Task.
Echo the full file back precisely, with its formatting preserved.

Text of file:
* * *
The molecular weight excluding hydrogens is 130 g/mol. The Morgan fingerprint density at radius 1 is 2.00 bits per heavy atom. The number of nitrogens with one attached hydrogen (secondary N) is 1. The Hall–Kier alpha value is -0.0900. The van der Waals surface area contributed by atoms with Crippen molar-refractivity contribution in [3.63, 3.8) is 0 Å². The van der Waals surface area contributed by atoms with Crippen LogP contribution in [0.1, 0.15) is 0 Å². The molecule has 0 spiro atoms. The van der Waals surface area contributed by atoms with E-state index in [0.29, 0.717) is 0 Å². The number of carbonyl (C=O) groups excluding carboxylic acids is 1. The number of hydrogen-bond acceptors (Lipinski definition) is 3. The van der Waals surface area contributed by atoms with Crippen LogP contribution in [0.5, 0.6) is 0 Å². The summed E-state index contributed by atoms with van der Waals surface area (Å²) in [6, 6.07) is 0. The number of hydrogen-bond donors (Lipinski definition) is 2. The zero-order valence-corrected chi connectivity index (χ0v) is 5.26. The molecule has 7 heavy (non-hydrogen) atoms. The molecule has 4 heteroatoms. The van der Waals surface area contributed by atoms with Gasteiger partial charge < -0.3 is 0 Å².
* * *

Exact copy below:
The molecular weight excluding hydrogens is 130 g/mol. The Morgan fingerprint density at radius 1 is 2.00 bits per heavy atom. The number of nitrogens with one attached hydrogen (secondary N) is 1. The Hall–Kier alpha value is -0.0900. The van der Waals surface area contributed by atoms with Crippen molar-refractivity contribution in [3.63, 3.8) is 0 Å². The van der Waals surface area contributed by atoms with Crippen LogP contribution in [0.1, 0.15) is 0 Å². The molecule has 0 spiro atoms. The van der Waals surface area contributed by atoms with E-state index in [0.29, 0.717) is 0 Å². The number of carbonyl (C=O) groups excluding carboxylic acids is 1. The number of hydrogen-bond acceptors (Lipinski definition) is 3. The van der Waals surface area contributed by atoms with Crippen LogP contribution in [0.5, 0.6) is 0 Å². The summed E-state index contributed by atoms with van der Waals surface area (Å²) in [6, 6.07) is 0. The number of hydrogen-bond donors (Lipinski definition) is 2. The zero-order valence-corrected chi connectivity index (χ0v) is 5.26. The molecule has 7 heavy (non-hydrogen) atoms. The molecule has 4 heteroatoms. The van der Waals surface area contributed by atoms with Gasteiger partial charge < -0.3 is 0 Å².